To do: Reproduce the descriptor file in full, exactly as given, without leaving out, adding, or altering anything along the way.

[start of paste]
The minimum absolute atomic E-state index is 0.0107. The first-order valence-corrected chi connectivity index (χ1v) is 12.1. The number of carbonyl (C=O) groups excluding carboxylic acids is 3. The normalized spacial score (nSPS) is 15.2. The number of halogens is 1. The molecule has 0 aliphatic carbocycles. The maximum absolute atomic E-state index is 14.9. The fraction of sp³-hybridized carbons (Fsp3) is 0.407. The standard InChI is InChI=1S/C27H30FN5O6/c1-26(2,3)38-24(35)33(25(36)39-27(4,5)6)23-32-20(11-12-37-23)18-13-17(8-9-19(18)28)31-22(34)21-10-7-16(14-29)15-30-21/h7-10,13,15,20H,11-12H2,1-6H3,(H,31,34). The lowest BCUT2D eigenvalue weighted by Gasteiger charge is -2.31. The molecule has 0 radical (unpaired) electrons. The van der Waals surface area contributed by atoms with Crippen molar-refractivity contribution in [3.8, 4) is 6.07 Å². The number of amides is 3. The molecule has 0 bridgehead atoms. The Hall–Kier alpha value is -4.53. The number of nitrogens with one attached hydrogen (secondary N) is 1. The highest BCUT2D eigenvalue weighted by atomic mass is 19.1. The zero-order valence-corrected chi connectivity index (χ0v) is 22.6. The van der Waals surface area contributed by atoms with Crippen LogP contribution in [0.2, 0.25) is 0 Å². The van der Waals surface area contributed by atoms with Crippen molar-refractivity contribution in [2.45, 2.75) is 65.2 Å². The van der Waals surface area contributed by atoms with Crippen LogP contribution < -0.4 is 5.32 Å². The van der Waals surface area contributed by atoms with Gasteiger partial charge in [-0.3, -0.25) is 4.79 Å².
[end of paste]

The minimum absolute atomic E-state index is 0.0107. The first-order valence-corrected chi connectivity index (χ1v) is 12.1. The number of carbonyl (C=O) groups excluding carboxylic acids is 3. The normalized spacial score (nSPS) is 15.2. The number of halogens is 1. The molecule has 0 aliphatic carbocycles. The maximum absolute atomic E-state index is 14.9. The fraction of sp³-hybridized carbons (Fsp3) is 0.407. The standard InChI is InChI=1S/C27H30FN5O6/c1-26(2,3)38-24(35)33(25(36)39-27(4,5)6)23-32-20(11-12-37-23)18-13-17(8-9-19(18)28)31-22(34)21-10-7-16(14-29)15-30-21/h7-10,13,15,20H,11-12H2,1-6H3,(H,31,34). The lowest BCUT2D eigenvalue weighted by Gasteiger charge is -2.31. The molecule has 0 radical (unpaired) electrons. The van der Waals surface area contributed by atoms with Crippen molar-refractivity contribution in [3.8, 4) is 6.07 Å². The number of amides is 3. The molecule has 0 bridgehead atoms. The Hall–Kier alpha value is -4.53. The number of nitrogens with one attached hydrogen (secondary N) is 1. The highest BCUT2D eigenvalue weighted by atomic mass is 19.1. The zero-order valence-corrected chi connectivity index (χ0v) is 22.6. The van der Waals surface area contributed by atoms with Crippen LogP contribution in [0.2, 0.25) is 0 Å². The van der Waals surface area contributed by atoms with Crippen molar-refractivity contribution in [2.45, 2.75) is 65.2 Å². The van der Waals surface area contributed by atoms with Crippen LogP contribution < -0.4 is 5.32 Å². The van der Waals surface area contributed by atoms with Gasteiger partial charge in [-0.3, -0.25) is 4.79 Å².